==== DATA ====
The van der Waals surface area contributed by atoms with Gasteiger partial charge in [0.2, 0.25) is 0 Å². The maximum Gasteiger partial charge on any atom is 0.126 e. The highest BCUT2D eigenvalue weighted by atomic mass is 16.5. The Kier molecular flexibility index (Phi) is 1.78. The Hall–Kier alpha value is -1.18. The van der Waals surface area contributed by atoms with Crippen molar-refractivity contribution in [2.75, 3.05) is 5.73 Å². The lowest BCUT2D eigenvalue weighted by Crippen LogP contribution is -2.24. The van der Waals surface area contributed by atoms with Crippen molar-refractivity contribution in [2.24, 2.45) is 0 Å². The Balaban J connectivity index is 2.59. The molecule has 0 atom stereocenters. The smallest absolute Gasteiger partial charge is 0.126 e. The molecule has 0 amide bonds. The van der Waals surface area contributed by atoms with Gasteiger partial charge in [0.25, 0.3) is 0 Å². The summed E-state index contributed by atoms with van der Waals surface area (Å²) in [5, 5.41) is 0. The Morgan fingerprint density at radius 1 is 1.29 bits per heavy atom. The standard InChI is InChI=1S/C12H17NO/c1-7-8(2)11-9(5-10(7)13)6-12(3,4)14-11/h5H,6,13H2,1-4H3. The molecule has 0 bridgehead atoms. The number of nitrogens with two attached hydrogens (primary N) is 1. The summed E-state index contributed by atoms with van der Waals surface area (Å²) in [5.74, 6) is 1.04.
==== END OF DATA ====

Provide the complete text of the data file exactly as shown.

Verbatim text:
The van der Waals surface area contributed by atoms with Gasteiger partial charge in [0.2, 0.25) is 0 Å². The maximum Gasteiger partial charge on any atom is 0.126 e. The highest BCUT2D eigenvalue weighted by atomic mass is 16.5. The Kier molecular flexibility index (Phi) is 1.78. The Hall–Kier alpha value is -1.18. The van der Waals surface area contributed by atoms with Crippen molar-refractivity contribution in [2.75, 3.05) is 5.73 Å². The lowest BCUT2D eigenvalue weighted by Crippen LogP contribution is -2.24. The van der Waals surface area contributed by atoms with Crippen molar-refractivity contribution in [2.24, 2.45) is 0 Å². The Balaban J connectivity index is 2.59. The molecule has 0 atom stereocenters. The smallest absolute Gasteiger partial charge is 0.126 e. The molecule has 0 amide bonds. The van der Waals surface area contributed by atoms with Gasteiger partial charge in [0.25, 0.3) is 0 Å². The summed E-state index contributed by atoms with van der Waals surface area (Å²) in [5, 5.41) is 0. The Morgan fingerprint density at radius 1 is 1.29 bits per heavy atom. The standard InChI is InChI=1S/C12H17NO/c1-7-8(2)11-9(5-10(7)13)6-12(3,4)14-11/h5H,6,13H2,1-4H3. The molecule has 0 bridgehead atoms. The number of nitrogens with two attached hydrogens (primary N) is 1. The summed E-state index contributed by atoms with van der Waals surface area (Å²) in [5.74, 6) is 1.04.